Sie sind auf Seite 1von 17

Analytica Chimica Acta 797 (2013) 6480

Contents lists available at ScienceDirect

Analytica Chimica Acta


journal homepage: www.elsevier.com/locate/aca

Alkyd paints in art: Characterization using integrated mass


spectrometry
Jacopo La Nasa, Ilaria Degano, Francesca Modugno , Maria Perla Colombini
University of Pisa, Department of Chemistry and Industrial Chemistry, Via Risorgimento, 35, I-56126 Pisa, Italy

h i g h l i g h t s g r a p h i c a l a b s t r a c t

We characterized commercial alkyd


paints used in contemporary art.
We used a multi-analytical approach
based on mass spectrometry.
We present the rst application of
TAGs proling by HPLCESI-Q-ToF to
alkyd paints.
FIA-ESI-Q-ToF was tested for the rst
time for the analysis of alkyd paints.

a r t i c l e i n f o a b s t r a c t

Article history: Alkyd resins have been commonly used as binders in artist paints since the 1940s. The characterization
Received 23 April 2013 of alkyds in samples from artworks can help to solve attribution and dating issues, investigate decay pro-
Received in revised form 29 July 2013 cesses, and contribute to the planning of conservation strategies. Being able to assess the components of
Accepted 10 August 2013
industrially formulated paint materials and to differentiate between different trademarks and producers
Available online 20 August 2013
is extremely interesting and requires multi-analytical approaches.
In this paper we describe the characterization of commercial alkyd paint materials using a multi-
Keywords:
analytical approach based on the integration of three different mass spectrometric techniques: gas
Alkyd resins
Gas chromatography/mass spectrometry chromatographymass spectrometry (GC/MS), high performance liquid chromatography coupled with
High performance liquid chromatography electrospray ionization mass spectrometry with a tandem quadrupole-time of ight mass spectrometer
Electrospray ionization-quadrupole-time of (HPLCESI-Q-ToF), and ow injection analysis (FIA) in the ESI-Q-ToF mass spectrometer.
ight mass spectrometry GC/MS was successful in determining the fatty acid and aromatic fractions of the resins after hydrolysis;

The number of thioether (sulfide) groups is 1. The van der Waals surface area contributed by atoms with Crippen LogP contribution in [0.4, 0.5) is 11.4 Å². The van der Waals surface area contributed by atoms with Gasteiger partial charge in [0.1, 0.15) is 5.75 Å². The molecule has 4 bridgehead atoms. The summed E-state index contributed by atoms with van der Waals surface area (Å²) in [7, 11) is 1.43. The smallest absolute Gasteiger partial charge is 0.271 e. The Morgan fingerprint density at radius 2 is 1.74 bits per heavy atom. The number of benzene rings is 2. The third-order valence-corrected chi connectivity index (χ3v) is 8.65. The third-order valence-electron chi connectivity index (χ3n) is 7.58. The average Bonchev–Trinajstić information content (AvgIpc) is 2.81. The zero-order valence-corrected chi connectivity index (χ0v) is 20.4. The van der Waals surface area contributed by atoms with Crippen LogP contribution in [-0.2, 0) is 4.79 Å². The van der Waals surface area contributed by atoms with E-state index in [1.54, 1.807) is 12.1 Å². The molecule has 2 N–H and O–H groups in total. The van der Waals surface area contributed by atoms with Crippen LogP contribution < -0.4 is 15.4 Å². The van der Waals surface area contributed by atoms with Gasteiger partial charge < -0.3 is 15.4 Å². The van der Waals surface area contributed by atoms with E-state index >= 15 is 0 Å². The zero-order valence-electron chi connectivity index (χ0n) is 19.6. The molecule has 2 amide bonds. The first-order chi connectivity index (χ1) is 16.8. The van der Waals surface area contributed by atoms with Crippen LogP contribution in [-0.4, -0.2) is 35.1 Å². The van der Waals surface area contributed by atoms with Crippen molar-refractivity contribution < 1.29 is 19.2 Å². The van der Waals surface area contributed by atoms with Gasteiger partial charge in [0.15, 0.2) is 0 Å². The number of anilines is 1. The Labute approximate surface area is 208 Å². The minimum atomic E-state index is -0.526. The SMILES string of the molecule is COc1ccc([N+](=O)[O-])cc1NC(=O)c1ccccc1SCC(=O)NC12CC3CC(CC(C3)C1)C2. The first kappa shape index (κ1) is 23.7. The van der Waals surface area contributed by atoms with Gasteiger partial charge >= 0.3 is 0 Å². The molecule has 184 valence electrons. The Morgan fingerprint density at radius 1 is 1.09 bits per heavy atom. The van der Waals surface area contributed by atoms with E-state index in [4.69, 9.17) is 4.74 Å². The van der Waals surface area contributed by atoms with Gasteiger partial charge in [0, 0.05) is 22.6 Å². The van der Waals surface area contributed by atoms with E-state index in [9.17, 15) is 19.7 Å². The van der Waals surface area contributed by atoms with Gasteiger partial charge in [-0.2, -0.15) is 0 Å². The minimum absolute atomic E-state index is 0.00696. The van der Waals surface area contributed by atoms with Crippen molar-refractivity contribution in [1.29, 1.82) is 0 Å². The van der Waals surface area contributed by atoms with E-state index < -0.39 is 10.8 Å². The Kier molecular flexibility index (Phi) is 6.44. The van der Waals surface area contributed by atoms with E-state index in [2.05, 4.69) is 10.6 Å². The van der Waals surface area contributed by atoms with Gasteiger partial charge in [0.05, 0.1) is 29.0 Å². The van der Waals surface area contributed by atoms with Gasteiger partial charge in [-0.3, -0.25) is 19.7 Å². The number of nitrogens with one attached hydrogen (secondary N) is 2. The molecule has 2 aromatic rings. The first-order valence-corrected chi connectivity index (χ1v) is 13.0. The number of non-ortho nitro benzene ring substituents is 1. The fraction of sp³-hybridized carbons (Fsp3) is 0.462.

Flow injection analysis HPLCESI-Q-ToF analysis enabled us to identify the triglycerides (TAGs) and diglycerides (DAGs) prole
of each resin, and FIA analysis was used as a rapid method to evaluate the presence of possible additives
such as synthetic polymers.
2013 Elsevier B.V. All rights reserved.

1. Introduction milestones in the evolution of painting techniques in the 20th cen-


tury art scene. Traditional natural binders such as proteinaceous
Alkyd resins have been diffused as commercial paint binders media and drying oils were gradually replaced by a variety of
since the 1940s, as an industrial evolution of the classical oil paint organic synthetic paint materials. Artists such as Frank Stella, Jack-
media. One of the rst alkyd paint products for artists was the son Pollock and Picasso experimented with alkyd-based paints [1].
DuLux series which DuPont began marketing in 1931. The adop- The characterization of alkyd resins in paint samples from art-
tion of these oil-based industrial polymers by artists is one of the works represents an important contribution to the study of the
painting techniques used in contemporary art. In addition, the pos-
sibility to assess the components of industrially formulated paint
Corresponding author. Tel.: +39 050 2219303; fax: +39 050 2219260. materials and to differentiate between different trademarks and
E-mail addresses: jacopo.lanasa@gmail.com (J. La Nasa), ilariad@dcci.unipi.it producers is extremely interesting, in order to solve possible attri-
(I. Degano), frances@dcci.unipi.it (F. Modugno), perla@dcci.unipi.it (M.P. Colombini). bution and dating issues, as well as to investigate decay processes

0003-2670/$ see front matter 2013 Elsevier B.V. All rights reserved.
http://dx.doi.org/10.1016/j.aca.2013.08.021
J. La Nasa et al. / Analytica Chimica Acta 797 (2013) 6480 65

and interactions with other materials. Consequently, conservation coupled with mass spectrometry [1421]. Such techniques have
scientists, restorers and conservators have increasingly focused on never been applied to alkyd paint materials.
developing and evaluating analytical tools able to achieve these In this paper we describe the full characterization of com-
goals [1]. mercial alkyd paint materials using a multi-analytical approach